September 15, 2004
Company Meeting and Product FairI watched the company meeting webcast yesterday from the comfort of my own office. I had the option of going down to the cafeteria to watch it (enticed by free Krispy Kreme donuts), but watching it in my office allowed me to work/email/surf the web during the slow parts.
The meeting was somewhat interesting. The format was Kevin "No Chain" Johnson, Grand Poo-bah of Sales and Marketing, sitting in a fake living room with Bill, then Steve, and finally Bill and Steve together. Kevin was asking questions and Steve and/or Bill would answer them. It was great when Bill admitted...oh wait I can't say that publicly. And then when Steve yelled that...hmmm, that's probably confidential also.
The questions were typical softballs like "How will Microsoft continue to innovate?" and "What are our key strategies to deal with security?". In between the live segments were videos that had been produced by various teams. For example, the MSN butterfly sitting backstage before an appearance, talking about the times ahead for MSN. Or a fake infomercial from the Server and Tools Business (my business!), advertising the record "STB's Greatest Hits". Way back when I used to attend the meetings they would have people come up on stage to do live demos of upcoming products, but this time it was just Steve, Bill, Kevin, and the videos.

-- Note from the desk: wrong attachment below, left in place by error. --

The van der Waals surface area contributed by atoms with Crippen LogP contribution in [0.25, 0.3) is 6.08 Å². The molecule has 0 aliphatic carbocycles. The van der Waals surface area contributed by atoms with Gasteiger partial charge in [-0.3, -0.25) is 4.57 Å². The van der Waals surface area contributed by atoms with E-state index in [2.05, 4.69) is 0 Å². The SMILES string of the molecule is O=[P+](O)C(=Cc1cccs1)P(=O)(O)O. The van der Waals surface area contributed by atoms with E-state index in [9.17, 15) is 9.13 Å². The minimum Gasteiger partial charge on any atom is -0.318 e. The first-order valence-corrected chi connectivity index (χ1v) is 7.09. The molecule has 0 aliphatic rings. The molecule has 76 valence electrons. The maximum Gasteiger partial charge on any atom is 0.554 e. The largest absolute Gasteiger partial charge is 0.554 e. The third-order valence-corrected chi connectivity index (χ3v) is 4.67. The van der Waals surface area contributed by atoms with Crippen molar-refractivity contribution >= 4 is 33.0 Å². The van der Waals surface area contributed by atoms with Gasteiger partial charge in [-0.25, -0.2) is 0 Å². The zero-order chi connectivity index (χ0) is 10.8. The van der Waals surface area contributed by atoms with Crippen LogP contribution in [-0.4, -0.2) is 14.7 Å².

A couple of quotes. From Bill: "Software never wears out. That is a challenge and an opportunity." From Steve: "The software written in the next 10 years will have more of an effect than anything else in the whole industrial world. It will change more in the next 10 years than it did in the last 10 years."
Then today (and yesterday) we had a product fair with 100+ booths. The most impressive thing was not so much any individual booth, as just the sheer breadth of what Microsoft is working on. When you realize that each booth has an entire product team behind it, marketing, PSS lining up to support it, etc, etc...it's mindblowing.
The coolest thing I saw there was the fingerprint reader that Microsoft is going to ship soon. You can set it up so each finger can be a different user and when you press the finger for a given user it does a Windows XP Fast User Switch to that user. The other cool stuff was various mobile gadgets, big honking displays and televisions, desktops that combined three flat panels into one virtual display, and a row of Xboxes.
This means the cool stuff was hardware, not software, which doesn't quite jibe with what Bill and Steve had talked about the day before. But I guess it is easier for hardware to make a quick coolness impression.
I asked somebody if they were going to bring back the EasyBall Mouse, which is great for kids. I think he thought I was kidding, but I wasn't. Given how these things always get bid up on eBay, I think there is still a market for them. I have a fantasy that somewhere inside Microsoft is a forgotten closet full of these things in mint condition.
Posted by AdamBa at September 15, 2004 09:24 PM
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